The (Minor) Effect of Sequestration on Air Traffic Control

Guest post by Chris Clearfield and András Tilcsik original article posted on System Logic blog.

In May, System Logic wrote about the potential effects of the sequestration on air traffic delays, as the FAA furloughed air traffic controllers. Since then we received additional data from FlightStats and conducted further analysis of the delays. We found that while more flights were delayed during the sequester, the effect was relatively small.

We analyzed daily flight delay data at 41 major commercial airports in the U.S. between January 1, 2012 and April 30, 2013. Using all 17,430 airport-day observations and a series of regression models, we examined whether delays were more common during the furlough. We controlled for airport, year, and month fixed effects to capture all (observed and unobserved) stable differences across airports as well as year- and month-specific trends common to all airports. We also controlled for the number of flights handled at each airport each day. This allowed us to estimate the net effect of the furlough.

The results, which were robust to a variety of specifications and model types, consistently indicated that the furlough itself only had a very modest effect on delays. Excessive delays (defined as 45 minutes or more) were not statistically more likely to occur during the furlough period than otherwise. Very late flights (those with a delay between 30 and 45 minutes) and late flights (those with a delay between 15 and 30 minutes) were more common during the furlough but only marginally so. The percentage of very late flights increased by less than one percentage point (from the “normal” level of 3.5% to approximately 4.1%), and the percentage of late flights increased by just slightly more than one percentage point (from the “normal” level of 7% to approximately 8.1%). Overall, the percentage of on-time flights fell by only 2-3 percentage points, from around 81% to 78-79%, as a result of the furlough.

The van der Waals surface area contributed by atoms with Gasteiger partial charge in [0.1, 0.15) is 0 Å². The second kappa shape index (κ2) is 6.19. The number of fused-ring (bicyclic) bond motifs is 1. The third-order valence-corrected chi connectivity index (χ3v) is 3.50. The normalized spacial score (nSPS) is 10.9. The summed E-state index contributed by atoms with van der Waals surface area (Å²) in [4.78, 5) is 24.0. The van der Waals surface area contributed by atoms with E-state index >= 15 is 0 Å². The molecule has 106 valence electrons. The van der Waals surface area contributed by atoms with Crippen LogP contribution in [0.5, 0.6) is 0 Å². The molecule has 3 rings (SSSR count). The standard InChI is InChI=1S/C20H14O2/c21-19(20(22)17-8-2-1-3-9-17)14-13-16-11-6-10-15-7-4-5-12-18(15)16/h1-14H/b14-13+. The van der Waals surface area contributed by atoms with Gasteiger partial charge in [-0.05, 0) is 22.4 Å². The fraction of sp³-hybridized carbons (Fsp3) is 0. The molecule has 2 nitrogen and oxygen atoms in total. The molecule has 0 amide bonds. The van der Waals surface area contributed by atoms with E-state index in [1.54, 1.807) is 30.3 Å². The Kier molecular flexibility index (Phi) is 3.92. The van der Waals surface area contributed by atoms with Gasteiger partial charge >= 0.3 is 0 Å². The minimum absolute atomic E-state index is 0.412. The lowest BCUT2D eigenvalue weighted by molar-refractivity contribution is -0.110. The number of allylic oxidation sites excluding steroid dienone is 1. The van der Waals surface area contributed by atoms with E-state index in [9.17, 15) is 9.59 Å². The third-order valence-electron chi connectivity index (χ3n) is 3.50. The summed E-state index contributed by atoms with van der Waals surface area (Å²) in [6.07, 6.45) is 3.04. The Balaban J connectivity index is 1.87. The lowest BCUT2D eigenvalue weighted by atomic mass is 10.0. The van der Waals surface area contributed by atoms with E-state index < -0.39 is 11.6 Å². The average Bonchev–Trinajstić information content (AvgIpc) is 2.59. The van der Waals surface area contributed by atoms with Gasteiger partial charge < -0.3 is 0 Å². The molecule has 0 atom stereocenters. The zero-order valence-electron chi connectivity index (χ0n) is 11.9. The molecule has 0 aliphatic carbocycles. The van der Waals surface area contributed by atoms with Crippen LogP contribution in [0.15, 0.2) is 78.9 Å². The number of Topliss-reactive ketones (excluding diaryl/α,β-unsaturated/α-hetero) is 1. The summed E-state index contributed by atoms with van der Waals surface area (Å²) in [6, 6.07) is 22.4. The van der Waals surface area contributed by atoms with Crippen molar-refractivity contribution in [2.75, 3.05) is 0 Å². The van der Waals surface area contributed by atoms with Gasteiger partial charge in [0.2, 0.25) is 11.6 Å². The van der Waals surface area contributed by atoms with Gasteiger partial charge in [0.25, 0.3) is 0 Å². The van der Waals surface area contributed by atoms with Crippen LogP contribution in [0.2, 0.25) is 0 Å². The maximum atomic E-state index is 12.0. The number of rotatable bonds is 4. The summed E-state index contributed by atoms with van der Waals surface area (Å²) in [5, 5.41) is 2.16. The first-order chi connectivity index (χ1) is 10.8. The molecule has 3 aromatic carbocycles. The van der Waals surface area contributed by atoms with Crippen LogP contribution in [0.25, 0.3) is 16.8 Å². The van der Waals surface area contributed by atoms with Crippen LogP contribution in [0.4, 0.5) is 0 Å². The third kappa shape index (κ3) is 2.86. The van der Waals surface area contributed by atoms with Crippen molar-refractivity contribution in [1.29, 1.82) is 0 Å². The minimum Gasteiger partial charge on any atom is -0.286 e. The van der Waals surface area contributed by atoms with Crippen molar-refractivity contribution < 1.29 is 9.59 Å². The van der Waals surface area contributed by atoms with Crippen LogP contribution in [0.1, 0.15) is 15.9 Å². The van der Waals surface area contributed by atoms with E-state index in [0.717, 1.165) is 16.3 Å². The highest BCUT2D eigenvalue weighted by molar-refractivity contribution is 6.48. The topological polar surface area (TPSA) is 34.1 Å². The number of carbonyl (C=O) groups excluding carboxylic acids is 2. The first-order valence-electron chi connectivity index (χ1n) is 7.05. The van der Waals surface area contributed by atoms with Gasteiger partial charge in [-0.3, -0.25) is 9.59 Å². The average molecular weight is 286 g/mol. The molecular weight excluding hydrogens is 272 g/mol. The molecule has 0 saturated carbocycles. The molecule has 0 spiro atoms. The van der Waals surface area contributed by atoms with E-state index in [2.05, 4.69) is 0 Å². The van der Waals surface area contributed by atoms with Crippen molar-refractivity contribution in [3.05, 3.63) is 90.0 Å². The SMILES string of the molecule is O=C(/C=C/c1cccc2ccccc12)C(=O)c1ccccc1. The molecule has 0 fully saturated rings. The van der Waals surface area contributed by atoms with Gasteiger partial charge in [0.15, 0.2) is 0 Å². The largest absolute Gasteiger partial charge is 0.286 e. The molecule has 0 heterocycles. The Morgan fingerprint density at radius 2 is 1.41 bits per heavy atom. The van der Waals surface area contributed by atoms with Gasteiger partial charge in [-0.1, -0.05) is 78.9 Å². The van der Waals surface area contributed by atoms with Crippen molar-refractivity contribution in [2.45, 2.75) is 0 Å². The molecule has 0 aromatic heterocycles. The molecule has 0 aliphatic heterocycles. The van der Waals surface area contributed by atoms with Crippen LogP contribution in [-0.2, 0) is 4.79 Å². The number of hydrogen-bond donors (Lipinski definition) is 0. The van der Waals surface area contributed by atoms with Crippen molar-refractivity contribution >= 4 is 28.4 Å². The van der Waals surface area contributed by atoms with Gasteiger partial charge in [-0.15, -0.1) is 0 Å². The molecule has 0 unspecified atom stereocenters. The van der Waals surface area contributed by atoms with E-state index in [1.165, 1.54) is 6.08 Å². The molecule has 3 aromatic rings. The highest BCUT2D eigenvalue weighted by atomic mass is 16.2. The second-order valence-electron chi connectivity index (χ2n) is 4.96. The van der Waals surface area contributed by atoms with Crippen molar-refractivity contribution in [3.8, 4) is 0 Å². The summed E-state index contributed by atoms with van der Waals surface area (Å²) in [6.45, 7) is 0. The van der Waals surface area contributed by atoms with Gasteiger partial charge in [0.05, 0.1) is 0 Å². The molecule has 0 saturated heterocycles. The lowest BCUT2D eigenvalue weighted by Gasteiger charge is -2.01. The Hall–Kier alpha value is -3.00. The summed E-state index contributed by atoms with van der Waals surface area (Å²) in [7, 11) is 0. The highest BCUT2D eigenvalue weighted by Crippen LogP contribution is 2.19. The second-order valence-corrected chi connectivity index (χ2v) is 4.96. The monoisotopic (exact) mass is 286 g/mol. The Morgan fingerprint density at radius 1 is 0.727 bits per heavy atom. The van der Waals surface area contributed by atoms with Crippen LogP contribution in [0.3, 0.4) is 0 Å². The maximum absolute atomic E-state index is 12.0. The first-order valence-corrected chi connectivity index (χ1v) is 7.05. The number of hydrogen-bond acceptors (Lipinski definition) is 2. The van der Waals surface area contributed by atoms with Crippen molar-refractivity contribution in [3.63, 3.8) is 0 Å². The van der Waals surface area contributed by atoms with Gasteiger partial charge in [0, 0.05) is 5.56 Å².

And, accounting for the furlough in our models only explained roughly 1% additional variance in delays. By comparison, accounting for differences across months, which help account for the number of passengers and gross weather effects, explains at least 7% variance. The furlough’s effect was measurable but modest. Given that roughly 20% of flights are late even during normal times, this impact on delays was far from exceptional. That nearly one-fifth of flights routinely failed to arrive on time during the whole period is a much more dramatic conclusion about the fragility of our national infrastructure than the minor increase in moderately late flights due to the furlough.

While our models would explain even more variance if we incorporated weather effects in a more fine grained way and controlled for the operational and maintenance idiosyncrasies of different airlines, these refinements are unlikely to change our conclusion about the furlough’s impact.

Chris Clearfield is a principal at System Logic, an independent consulting firm that helps organizations manage issues of risk and complexity.

András Tilcsik is an Assistant Professor of Strategic Management at the Rotman School of Management at the University of Toronto.

Image courtesy of ZHoover123, Wikimedia Commons.